Do Dogs Like Music? (Evidence Update)

Over the roughly 13 years I have been writing this blog, I have covered quite a few different topics, though with all I have maintained the central theme of evaluating claims about pet health from a science-based perspective. Part of this perspective is keeping track of the changing evidence as new research results become available. This can be tough as the number of topics, and the volume of evidence, grows over such a long period. 

Today, I am returning briefly to a topic I previously covered in 2015 and twice in 2017 (A and B). As often proves to be the case, my conclusions have remained relatively unchanged, though this is one area in which I began with, and have maintained, some cautious optimism.

2015
While it is very likely some kinds of music can be beneficial to our pets and veterinary patients under some circumstances, the devil is, as usual, in the details, and we don’t know much about the details yet. It is reasonable to experiment with music in veterinary environments, especially with more quiet, instrumental genres, but we must try to develop objective measures of the effect to be sure we are not imply wasting our effort or, even worse, actually adding stress for our patients.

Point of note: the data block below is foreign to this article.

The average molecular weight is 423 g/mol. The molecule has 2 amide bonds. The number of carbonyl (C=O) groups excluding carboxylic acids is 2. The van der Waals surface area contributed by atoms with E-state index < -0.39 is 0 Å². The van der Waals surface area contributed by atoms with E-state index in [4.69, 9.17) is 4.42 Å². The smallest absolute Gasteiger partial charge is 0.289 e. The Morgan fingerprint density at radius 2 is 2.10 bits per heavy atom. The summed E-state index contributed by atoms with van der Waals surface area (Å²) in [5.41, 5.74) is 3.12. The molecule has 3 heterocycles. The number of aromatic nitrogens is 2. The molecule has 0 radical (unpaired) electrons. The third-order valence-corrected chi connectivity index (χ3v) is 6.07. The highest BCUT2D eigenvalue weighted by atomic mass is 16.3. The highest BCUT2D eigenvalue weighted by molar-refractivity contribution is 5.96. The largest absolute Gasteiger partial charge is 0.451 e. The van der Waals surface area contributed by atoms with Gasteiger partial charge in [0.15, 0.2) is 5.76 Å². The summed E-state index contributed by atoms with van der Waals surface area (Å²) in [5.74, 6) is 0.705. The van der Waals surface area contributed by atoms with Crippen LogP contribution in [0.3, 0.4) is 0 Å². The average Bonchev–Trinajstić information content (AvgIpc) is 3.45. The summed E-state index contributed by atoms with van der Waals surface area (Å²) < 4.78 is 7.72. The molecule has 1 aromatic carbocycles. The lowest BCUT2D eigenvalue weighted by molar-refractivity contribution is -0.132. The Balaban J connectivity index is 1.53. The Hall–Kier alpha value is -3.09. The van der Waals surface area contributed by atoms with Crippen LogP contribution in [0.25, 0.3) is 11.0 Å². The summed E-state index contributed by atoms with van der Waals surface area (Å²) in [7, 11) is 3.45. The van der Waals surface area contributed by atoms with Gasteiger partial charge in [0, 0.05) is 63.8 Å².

2017- January
On balance, then, I think it is possible that music might have some benefits for dogs in stressful circumstances, such as boarding kennels, hospitals, and shelters, but this is by no means clearly proven. The risk is also likely quite low, so there is probably little harm in using quiet music for this purpose so long as it is not substituted for other, more comprehensive approaches to reducing stress and anxiety.

2017- July
The existing evidence is weak and inconsistent, so no clear conclusion can be drawn. In this study, there was no sign of any effect of classical music or the same music digitally altered with the goal of reducing stress in dogs. The question remains open, and definitive claims for or against the potential effects of music in this situation are not justified.

My reason for revisiting the topic now is that I have run across a systematic review looking at al the available evidence up through 2019.

Lindig AM, McGreevy PD, Crean AJ. Musical Dogs: A Review of the Influence of Auditory Enrichment on Canine Health and BehaviorAnimals. 2020; 10(1):127. 

Systematic reviews are incredibly useful as they provide a comprehensive evaluation of the available scientific literature with an explicit focus on evaluating the strengths and weaknesses of the available evidence. They are never, of course, completely without bias, and they can often be frustrating since they rarely allow definitive conclusions or a high level of confidence in a particular interpretation of the evidence. But having such a review gives us a reasonable chance of getting a good overview of the subject and the evidence.

The conclusions of this review track pretty well with my own assessments in the past: